Somewhat surprising in the punishments levied against the New Orleans Saints in the bounty scandal was the lack of concrete information about how much the team's coaches who were not sanctioned by commissioner Roger Goodell knew about the illegal pay-for-pain program administered by former defensive coordinator Gregg Williams.
And how few questions there were about the roles of those half-dozen men.
The answer: Most of the defensive assistants who served on Sean Payton's staff in the three "bounty" seasons, 2009-2011, possessed varying degrees of awareness about the program. But they avoided sanctions because they did not administer the program or contribute to player's financial rewards.
That's the skinny from a high-ranking NFL official who is very familiar with the league's investigation into the bounties, and who spoke to The Sports Xchange not for attribution about the penalties implemented against Payton, Williams, assistant head coach Joe Vitt and general manager Mickey Loomis.
In all or part of the three seasons in which the bounties were deemed by the NFL to have existed, six coaches besides the ones who were sanctioned served as New Orleans defensive aides: secondary coach Dennis Allen (2009-2010), defensive line coach Bill Johnson (2009-2011), assistant defensive line coach Travis Jones (2009-2011), assistant secondary coach Mike Mallory (2011), secondary coach Tony Oden (2009-2011), and defensive assistant Adam Zimmer (2009). The list does not include quality control coaches, and Mallory was an assistant special teams coach 2009-2010.
Head coaches from other clubs surveyed at the NFL's annual meetings in Palm Beach, Fla., agreed that it would have been inconceivable for such a bounty program to exist without the knowledge of all the defensive aides. Said one veteran AFC coach: "Everybody knows everything. It would have been just about impossible for everyone not to know."
In fact, the full league report on the bounty program stated that it was orchestrated "with the knowledge of other defensive coaches."
And apparently, according to the league official cited earlier, everyone, or just about everyone, had some knowledge of the bounty system. There were, however, varying degrees of culpability, and most of the Saints' assistants were not responsible for administering the program and thereby avoided sanctions. In essence, the level of participation of some of the assistant coaches did not warrant discipline.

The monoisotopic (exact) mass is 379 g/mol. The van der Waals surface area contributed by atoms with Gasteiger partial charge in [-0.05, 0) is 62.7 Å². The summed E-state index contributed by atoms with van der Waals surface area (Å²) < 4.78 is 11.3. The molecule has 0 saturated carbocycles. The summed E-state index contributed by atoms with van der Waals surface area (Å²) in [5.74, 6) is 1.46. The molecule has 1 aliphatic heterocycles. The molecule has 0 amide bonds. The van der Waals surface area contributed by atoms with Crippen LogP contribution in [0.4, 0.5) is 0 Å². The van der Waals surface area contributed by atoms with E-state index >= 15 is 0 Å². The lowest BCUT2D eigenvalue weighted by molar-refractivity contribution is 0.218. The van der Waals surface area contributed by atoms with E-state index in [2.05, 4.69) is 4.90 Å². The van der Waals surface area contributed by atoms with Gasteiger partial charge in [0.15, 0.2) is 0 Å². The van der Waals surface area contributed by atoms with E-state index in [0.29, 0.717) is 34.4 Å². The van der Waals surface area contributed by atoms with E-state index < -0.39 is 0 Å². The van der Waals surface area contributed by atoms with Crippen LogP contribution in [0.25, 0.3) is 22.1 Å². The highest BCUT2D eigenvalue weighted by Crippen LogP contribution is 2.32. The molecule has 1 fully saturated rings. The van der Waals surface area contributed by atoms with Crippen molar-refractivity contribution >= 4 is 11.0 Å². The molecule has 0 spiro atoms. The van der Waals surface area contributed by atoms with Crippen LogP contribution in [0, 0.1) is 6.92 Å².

Johnson, Jones and Mallory are still on the New Orleans staff.
A 33-year NFL veteran assistant, Vitt was suspended for six games because of his role in the cover-up of the bounty system. And because he was essentially assigned by Payton to monitor Williams' activities, since the head coach appeared to have little confidence or trust that his coordinator would abide by league rules. All of the sanctions against Saints' coaches or team officials have been made public, the NFL official emphasized, and there have been no undisclosed fines and/or suspensions brought against the remaining six defensive assistants.
"Their involvement," said the league official, "was of a lesser nature."
Notable, too, is that Allen is now the Oakland Raiders' head coach. For the most part, Allen has declined to discuss the bounty program and his role in it. Allen said during one recent radio interview that he "feel(s) badly" for the people involved and termed it "an unfortunate situation."
But the league source emphasized that Allen never contributed one cent to the bounty program and that he had been thoroughly vetted by the Raiders before being named head coach. That vetting included a telephone call from new Oakland owner Mark Davis to Goodell to ensure that Allen would not be subject to any league-imposed sanctions.
Sources: Other Saints coaches aware of bounty
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